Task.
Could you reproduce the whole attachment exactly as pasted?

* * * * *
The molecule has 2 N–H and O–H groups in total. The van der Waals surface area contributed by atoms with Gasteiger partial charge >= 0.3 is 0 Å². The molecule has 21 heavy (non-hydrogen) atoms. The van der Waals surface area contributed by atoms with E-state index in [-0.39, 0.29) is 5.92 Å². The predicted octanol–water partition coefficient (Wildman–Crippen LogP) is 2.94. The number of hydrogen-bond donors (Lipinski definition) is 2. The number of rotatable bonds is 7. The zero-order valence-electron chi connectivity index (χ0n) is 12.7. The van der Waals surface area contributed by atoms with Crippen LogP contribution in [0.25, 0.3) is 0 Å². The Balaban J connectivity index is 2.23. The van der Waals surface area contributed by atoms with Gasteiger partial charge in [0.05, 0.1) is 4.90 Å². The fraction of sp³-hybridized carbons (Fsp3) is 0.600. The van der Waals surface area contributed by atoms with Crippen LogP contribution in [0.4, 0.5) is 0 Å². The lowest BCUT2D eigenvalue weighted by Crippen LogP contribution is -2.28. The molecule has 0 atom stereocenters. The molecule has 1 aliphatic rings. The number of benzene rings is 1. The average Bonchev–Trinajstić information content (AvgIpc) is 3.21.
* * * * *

The molecule has 2 N–H and O–H groups in total. The van der Waals surface area contributed by atoms with Gasteiger partial charge >= 0.3 is 0 Å². The molecule has 21 heavy (non-hydrogen) atoms. The van der Waals surface area contributed by atoms with E-state index in [-0.39, 0.29) is 5.92 Å². The predicted octanol–water partition coefficient (Wildman–Crippen LogP) is 2.94. The number of hydrogen-bond donors (Lipinski definition) is 2. The number of rotatable bonds is 7. The zero-order valence-electron chi connectivity index (χ0n) is 12.7. The van der Waals surface area contributed by atoms with Crippen LogP contribution in [0.25, 0.3) is 0 Å². The Balaban J connectivity index is 2.23. The van der Waals surface area contributed by atoms with Gasteiger partial charge in [0.05, 0.1) is 4.90 Å². The fraction of sp³-hybridized carbons (Fsp3) is 0.600. The van der Waals surface area contributed by atoms with Crippen LogP contribution in [0.4, 0.5) is 0 Å². The lowest BCUT2D eigenvalue weighted by Crippen LogP contribution is -2.28. The molecule has 0 atom stereocenters. The molecule has 1 aliphatic rings. The number of benzene rings is 1. The average Bonchev–Trinajstić information content (AvgIpc) is 3.21.